Ashes and Red
- onOctober 18, 2016
- Vol.33 Autumn 2016
- byPyun Hye Young
“May I take these?” the man asked.
He had no idea what he was going to do with bug spray and rat poison. The rat poison might have been useful for analyzing existing products on the market when he started working at the head office, but surely someone there had already done that. As for bug spray, there was always a use for that. His apartment was probably crawling with insects from all the uncollected trash piled up outside.
The pharmacist eyed him suspiciously and said, “That stuff won’t help your cold. You know that, right? As long as you know that, you can have it.” She placed the bug spray and rat poison in a black plastic bag.
“Well,” she added. “You said you’re not a thief. Does that mean you’re going to pay me?”
Flustered, he fumbled in his pockets for cash but came up empty-handed.
“See, now you are a thief!” she said teasingly.
The man laughed and drew his bruised hand across his throat like a knife.
As he left the pharmacy with the bag of poison, he figured that most of the stores were closed because the owners were worried that what had happened to the pharmacy would happen to them. He had unwittingly found himself in a place where you could not get medicine without resorting to robbery, and where—for all he knew—circumstances were such that not only medication but everything else as well would have to be obtained the same way.
He wanted to rush back to his apartment, but he couldn’t. The spray from the constantly circling trucks obscured the buildings and shops and kept the ground coated in a layer of powdery chemicals, making everything look alike. Even the piles of black garbage bags and homeless men picking through them looked identical. The more he wandered, the more the air filled with vapor, and the taller the piles of trash seemed to grow.
When he had exhausted himself with trying to find his way back, he flopped down onto one of the garbage bags. He knew it was trash, but it was the only thing there for him to rest against. As he breathed evenly, trying to adjust to the stench, he glimpsed a pair of legs coming towards him through a cloud of disinfectant left by a retreating truck. The legs drew closer. He stood up. He brushed the dirt off the back of his pants, but there was nothing he could do about the smell.
The legs belonged to a tall, thin man. His shirt and pants were neat and unwrinkled, as if they’d been recently laundered and ironed. He stopped the tall stranger and asked for help finding his address, but he could barely make out what the other man was mumbling from behind the dust mask he wore. He managed to catch a few directional words, like left, right, and across. He turned his back on the stranger, staring worriedly down the street he was being told to take, the street that was indistinguishable from all the other streets behind their veil of litter and disinfectant, when something hit him over the head.
It wasn’t enough to knock him out, but it was enough to knock him over and into the garbage. His head felt like it was on fire. He gingerly touched the back of his skull: the flesh there felt swollen and strange from the impact, like a helmet had been slipped over him. His fingers were sticky, he had no idea if it was from blood or from something seeping out of the trash. Lying in the pile of garbage, he watched as the stranger who had struck him tore open the black plastic shopping bag that had fallen on the ground. The items in the bag couldn’t possibly be of any use to the stranger. Had it been food or much-needed medicine, he would have fought back, bleeding head or not. The stranger examined the bug spray and rat poison then tossed them away. As he hurriedly retreated, the stranger glanced back once at the man. There was no trace of guilt in his eyes, only worry that the man might regain his strength, right himself, and come after him.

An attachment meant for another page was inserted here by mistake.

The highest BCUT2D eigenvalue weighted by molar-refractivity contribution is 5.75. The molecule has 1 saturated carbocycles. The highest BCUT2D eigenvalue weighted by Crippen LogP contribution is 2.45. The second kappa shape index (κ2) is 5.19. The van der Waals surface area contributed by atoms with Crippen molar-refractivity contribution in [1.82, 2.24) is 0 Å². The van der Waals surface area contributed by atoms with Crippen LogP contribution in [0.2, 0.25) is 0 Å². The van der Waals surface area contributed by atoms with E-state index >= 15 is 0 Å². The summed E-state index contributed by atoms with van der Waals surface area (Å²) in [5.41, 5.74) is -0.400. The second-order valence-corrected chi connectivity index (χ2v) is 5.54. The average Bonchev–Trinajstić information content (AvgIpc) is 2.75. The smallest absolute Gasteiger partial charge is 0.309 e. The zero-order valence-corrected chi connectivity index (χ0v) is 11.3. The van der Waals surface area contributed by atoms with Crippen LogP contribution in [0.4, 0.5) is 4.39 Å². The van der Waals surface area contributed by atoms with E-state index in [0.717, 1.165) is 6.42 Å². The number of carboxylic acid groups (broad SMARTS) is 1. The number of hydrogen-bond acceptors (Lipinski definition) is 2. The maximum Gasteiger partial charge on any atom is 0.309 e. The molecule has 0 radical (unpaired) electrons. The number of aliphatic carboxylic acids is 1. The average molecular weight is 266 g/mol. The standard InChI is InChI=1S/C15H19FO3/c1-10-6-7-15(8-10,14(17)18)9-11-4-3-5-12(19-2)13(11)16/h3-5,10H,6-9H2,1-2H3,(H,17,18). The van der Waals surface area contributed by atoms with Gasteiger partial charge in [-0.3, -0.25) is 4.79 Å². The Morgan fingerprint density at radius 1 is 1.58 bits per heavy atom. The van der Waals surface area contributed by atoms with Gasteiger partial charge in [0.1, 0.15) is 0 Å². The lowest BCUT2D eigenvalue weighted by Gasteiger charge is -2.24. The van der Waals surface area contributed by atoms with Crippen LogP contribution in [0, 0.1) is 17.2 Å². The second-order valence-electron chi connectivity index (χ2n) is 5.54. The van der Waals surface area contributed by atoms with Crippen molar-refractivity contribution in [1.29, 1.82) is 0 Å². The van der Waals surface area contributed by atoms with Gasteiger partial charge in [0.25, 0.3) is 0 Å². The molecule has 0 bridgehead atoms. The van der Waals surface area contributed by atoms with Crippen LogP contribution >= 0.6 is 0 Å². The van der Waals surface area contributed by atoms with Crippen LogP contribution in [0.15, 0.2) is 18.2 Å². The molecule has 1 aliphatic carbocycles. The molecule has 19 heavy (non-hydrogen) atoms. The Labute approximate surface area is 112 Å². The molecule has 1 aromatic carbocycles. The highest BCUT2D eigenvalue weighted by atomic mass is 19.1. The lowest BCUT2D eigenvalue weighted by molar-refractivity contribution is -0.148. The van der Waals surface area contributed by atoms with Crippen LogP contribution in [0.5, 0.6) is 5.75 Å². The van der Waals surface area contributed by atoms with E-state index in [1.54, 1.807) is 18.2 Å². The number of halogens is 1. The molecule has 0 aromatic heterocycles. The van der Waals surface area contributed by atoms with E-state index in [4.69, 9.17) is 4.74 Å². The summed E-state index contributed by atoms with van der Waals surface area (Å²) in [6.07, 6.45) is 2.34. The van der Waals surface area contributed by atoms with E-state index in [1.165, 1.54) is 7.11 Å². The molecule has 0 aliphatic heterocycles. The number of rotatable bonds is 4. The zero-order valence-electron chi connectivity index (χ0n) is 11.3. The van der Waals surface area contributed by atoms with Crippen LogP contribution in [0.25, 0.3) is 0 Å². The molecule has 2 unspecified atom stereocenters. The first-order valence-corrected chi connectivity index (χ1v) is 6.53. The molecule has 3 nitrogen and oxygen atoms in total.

The man lay still among the garbage bags until the stranger’s long, thin legs had vanished back into the chemical fog. If he could have stood up, he would have hit the stranger on the back of the head just to get even, but pain kept him from rising.
After a while, he checked again to see if the bleeding had stopped, then he picked himself up. Pain flared up his spine and his body ached like an old woman’s. A heady mix of rotting garbage and acrid disinfectant filled his nose; he couldn’t tell if it was coming from him or from the street. The smell was worse than before. It was coming from him. The smell had started wafting off of his bruised and battered body as he lay in the pile of garbage. While lying there, enduring the pain, he had become part of that smell. It was no longer a fetid world but a world in which everything turned fetid. He swallowed his nausea, as if to side with this part of him that had assimilated so quickly into the smell, and slowly walked away. There was no need to rush, he had nothing more to lose. The blow to the back of the head had told him clearly: in this world, problems were solved differently than where he came from. This was not a world of morals, order, education, and kindness; it was a world of plunder, pillage, violence, and garbage. To survive here, he would have to be like that tall stranger. And if plundering and pillaging were a means of livelihood, then the only true asset was to own nothing.
Translated by Sora Kim-Russell
Printed with permission from Skyhorse Publishing, New York, US.